add [Luck|a] 1d[a]
add [Psionic Points|b] 4
The attackac compares the dice result with the Core Stat initially labelled n1 If you are using this roll you will set n1 up as Armor/Defence/AC or something similar. AT this stage the roll will compare the Dice Result with the n1 Value. If the result is equal or greater than n1 then a Success is reported in chat. Some examples include:
attackac 1d20+[a]+[Base Attack Bonus|a]
Damage rolls apply Damage to the Wounds value of any targets selected in the Combat Tracker. The usual syntax applies but the roll must begin with damage Examples include:
To make a healing roll evaluate a negative value as in the following examples:
Damage DR Rolls
Damage DR rolls apply Damage to the Wounds value of any targets selected in the Combat Tracker less any value in the n2 field. It will not heal on negative results. The usual syntax applies but the roll must begin with damagedr Examples include:
A reduce Roll with reduce the value of a targets stat as specified in the roll. The roll will start with reduce and must be followed by the target Stat and Value – eg [Constitution|b] The rest of the Roll uses valid dice expressions. You must have a Target selected in the Combat Tracker for this Roll to take effect. Some examples include:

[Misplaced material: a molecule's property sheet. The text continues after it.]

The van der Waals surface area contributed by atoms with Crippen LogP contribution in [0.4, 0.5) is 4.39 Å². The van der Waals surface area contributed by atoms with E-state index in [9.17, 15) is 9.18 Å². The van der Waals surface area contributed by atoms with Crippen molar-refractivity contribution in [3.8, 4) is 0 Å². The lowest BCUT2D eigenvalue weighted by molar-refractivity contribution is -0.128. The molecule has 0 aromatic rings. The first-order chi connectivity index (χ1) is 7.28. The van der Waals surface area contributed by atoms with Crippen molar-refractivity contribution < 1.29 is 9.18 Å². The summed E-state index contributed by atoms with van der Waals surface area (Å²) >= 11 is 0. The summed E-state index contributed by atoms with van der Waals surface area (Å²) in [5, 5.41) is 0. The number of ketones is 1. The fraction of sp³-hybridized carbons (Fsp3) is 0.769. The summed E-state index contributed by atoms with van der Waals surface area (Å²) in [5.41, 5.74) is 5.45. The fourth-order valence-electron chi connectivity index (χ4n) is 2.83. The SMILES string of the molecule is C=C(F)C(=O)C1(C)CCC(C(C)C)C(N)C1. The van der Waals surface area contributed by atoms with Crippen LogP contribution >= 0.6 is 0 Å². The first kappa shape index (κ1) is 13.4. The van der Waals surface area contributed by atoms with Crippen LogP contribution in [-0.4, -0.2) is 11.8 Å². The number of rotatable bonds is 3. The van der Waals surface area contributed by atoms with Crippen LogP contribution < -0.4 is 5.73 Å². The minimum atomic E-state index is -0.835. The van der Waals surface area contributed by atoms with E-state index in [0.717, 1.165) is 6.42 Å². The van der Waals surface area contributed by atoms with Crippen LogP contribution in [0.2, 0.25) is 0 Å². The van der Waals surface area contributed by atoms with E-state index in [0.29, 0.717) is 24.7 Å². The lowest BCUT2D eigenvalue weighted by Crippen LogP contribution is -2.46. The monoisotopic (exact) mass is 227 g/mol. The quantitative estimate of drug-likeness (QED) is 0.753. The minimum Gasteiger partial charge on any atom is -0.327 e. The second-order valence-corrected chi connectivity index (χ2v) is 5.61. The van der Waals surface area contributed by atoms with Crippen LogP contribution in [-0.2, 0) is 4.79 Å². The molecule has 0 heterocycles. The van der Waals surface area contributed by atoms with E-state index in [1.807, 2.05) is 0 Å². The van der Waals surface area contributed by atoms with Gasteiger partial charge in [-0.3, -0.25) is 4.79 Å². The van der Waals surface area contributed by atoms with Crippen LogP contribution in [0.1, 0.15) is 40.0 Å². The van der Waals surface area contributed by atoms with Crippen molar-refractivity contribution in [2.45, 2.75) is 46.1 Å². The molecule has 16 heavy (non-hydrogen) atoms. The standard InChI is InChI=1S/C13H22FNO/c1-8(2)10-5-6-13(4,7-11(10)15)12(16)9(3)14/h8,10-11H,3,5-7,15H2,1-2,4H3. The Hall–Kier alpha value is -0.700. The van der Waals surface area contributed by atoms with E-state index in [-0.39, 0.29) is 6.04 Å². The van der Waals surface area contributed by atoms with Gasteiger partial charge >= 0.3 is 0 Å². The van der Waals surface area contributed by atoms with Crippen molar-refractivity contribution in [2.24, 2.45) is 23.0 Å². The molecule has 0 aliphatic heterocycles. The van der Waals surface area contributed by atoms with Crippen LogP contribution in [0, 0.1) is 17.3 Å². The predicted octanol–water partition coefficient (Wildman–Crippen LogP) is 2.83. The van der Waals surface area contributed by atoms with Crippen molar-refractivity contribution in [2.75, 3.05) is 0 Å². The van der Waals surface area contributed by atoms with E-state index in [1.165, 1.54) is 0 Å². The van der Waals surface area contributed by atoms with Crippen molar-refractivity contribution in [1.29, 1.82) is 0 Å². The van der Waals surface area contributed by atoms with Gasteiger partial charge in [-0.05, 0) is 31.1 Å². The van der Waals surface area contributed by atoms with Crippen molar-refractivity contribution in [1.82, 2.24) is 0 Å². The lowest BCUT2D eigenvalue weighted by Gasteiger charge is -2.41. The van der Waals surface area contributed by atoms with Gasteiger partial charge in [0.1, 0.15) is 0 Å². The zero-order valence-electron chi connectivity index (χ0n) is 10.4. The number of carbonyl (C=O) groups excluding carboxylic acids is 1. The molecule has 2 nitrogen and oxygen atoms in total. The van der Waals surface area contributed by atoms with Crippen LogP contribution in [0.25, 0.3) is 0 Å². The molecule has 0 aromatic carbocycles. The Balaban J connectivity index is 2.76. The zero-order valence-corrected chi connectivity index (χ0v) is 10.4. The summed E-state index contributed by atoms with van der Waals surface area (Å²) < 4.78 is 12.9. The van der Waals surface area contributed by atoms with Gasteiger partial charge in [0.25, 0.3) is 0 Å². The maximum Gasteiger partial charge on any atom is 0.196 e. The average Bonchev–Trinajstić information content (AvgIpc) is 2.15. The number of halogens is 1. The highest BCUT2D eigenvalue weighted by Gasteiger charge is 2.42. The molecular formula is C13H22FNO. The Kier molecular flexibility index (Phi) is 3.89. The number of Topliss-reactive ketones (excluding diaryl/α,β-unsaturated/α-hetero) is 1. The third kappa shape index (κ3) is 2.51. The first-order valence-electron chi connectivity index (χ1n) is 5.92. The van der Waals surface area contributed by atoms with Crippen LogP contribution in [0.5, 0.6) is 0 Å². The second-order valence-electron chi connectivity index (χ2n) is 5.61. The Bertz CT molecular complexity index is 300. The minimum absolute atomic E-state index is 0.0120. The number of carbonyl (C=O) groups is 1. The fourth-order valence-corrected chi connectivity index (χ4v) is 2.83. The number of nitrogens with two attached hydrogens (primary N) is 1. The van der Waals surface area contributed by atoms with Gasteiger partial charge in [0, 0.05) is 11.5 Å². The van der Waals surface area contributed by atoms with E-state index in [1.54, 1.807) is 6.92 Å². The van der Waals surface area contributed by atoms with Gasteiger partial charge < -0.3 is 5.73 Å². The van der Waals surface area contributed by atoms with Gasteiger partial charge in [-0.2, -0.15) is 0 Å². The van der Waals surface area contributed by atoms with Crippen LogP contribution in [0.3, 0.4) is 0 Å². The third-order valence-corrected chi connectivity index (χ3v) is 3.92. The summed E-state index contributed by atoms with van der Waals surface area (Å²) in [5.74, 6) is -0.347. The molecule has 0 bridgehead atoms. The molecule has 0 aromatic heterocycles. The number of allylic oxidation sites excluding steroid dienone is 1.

reduce [Level|a] 1d[a]
reduce [Psionic Points|b] 4
Rollon rolls an existing Table. The Table must be accessible to the player making the roll. Rollon will roll on the nominated table with the value of the die in the roll. It does not support rolling multiple dice. If you wish to adjust the roll with a modifier use the modifierstack. Some examples include:
Rollover compares the dice result with the Value. If the result is equal or greater than the Value then a Success is reported in chat. Some examples include:
Rollunder compares the dice result with the Value. If the result is equal or less than the Value then a Success is reported in chat. Some examples include:
Many pieces of equipment (mostly weapons!) will be used to take actions with rolls attached to that equipment and action. When you create Items/Equipment you can  Show as Roll to have that item also show on the 4th Rolls Frame. You can setup all your normal  Roll strings. You can set  Report Target Name.
Items should be added via the  Inventory tab. You cannot add them on the  Main tab.
Many times a piece of item will not have a roll associated with it but it may contain some values that other rolls use. You would still  Show As Roll.